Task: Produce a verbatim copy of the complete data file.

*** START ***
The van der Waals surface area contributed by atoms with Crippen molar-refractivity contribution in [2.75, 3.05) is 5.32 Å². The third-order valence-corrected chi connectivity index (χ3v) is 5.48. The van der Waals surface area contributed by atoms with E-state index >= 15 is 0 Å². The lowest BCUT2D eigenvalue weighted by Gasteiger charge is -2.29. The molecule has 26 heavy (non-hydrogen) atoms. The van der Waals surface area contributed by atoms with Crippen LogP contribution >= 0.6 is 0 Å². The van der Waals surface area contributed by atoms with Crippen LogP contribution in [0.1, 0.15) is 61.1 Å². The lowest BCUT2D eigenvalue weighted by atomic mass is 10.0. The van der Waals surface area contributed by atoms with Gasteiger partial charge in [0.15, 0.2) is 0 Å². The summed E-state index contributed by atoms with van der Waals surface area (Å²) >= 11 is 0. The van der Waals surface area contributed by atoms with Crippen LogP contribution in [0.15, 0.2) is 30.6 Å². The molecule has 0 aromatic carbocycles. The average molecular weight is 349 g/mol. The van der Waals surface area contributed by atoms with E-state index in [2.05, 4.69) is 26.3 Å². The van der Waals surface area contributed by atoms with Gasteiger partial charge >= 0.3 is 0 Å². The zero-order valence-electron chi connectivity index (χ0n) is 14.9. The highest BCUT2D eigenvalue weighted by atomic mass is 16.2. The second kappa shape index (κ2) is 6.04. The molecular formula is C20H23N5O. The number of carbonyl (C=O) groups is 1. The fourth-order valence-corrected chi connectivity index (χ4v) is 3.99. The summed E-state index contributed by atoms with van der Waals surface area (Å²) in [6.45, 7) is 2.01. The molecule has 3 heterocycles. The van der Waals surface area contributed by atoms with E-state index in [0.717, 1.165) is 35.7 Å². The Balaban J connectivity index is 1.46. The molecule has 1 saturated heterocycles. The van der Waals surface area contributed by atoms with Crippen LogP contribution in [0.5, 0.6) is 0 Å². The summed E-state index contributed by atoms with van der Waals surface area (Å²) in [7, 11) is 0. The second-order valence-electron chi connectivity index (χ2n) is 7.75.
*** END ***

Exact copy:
The van der Waals surface area contributed by atoms with Crippen molar-refractivity contribution in [2.75, 3.05) is 5.32 Å². The third-order valence-corrected chi connectivity index (χ3v) is 5.48. The van der Waals surface area contributed by atoms with E-state index >= 15 is 0 Å². The lowest BCUT2D eigenvalue weighted by Gasteiger charge is -2.29. The molecule has 26 heavy (non-hydrogen) atoms. The van der Waals surface area contributed by atoms with Crippen LogP contribution >= 0.6 is 0 Å². The van der Waals surface area contributed by atoms with Crippen LogP contribution in [0.1, 0.15) is 61.1 Å². The lowest BCUT2D eigenvalue weighted by atomic mass is 10.0. The van der Waals surface area contributed by atoms with Gasteiger partial charge in [0.15, 0.2) is 0 Å². The summed E-state index contributed by atoms with van der Waals surface area (Å²) >= 11 is 0. The van der Waals surface area contributed by atoms with Crippen LogP contribution in [0.15, 0.2) is 30.6 Å². The molecule has 0 aromatic carbocycles. The average molecular weight is 349 g/mol. The van der Waals surface area contributed by atoms with E-state index in [2.05, 4.69) is 26.3 Å². The van der Waals surface area contributed by atoms with Gasteiger partial charge >= 0.3 is 0 Å². The zero-order valence-electron chi connectivity index (χ0n) is 14.9. The highest BCUT2D eigenvalue weighted by atomic mass is 16.2. The second kappa shape index (κ2) is 6.04. The molecular formula is C20H23N5O. The number of carbonyl (C=O) groups is 1. The fourth-order valence-corrected chi connectivity index (χ4v) is 3.99. The summed E-state index contributed by atoms with van der Waals surface area (Å²) in [6.45, 7) is 2.01. The molecule has 3 heterocycles. The van der Waals surface area contributed by atoms with E-state index in [0.717, 1.165) is 35.7 Å². The Balaban J connectivity index is 1.46. The molecule has 1 saturated heterocycles. The van der Waals surface area contributed by atoms with Crippen LogP contribution in [0.5, 0.6) is 0 Å². The summed E-state index contributed by atoms with van der Waals surface area (Å²) in [7, 11) is 0. The second-order valence-electron chi connectivity index (χ2n) is 7.75.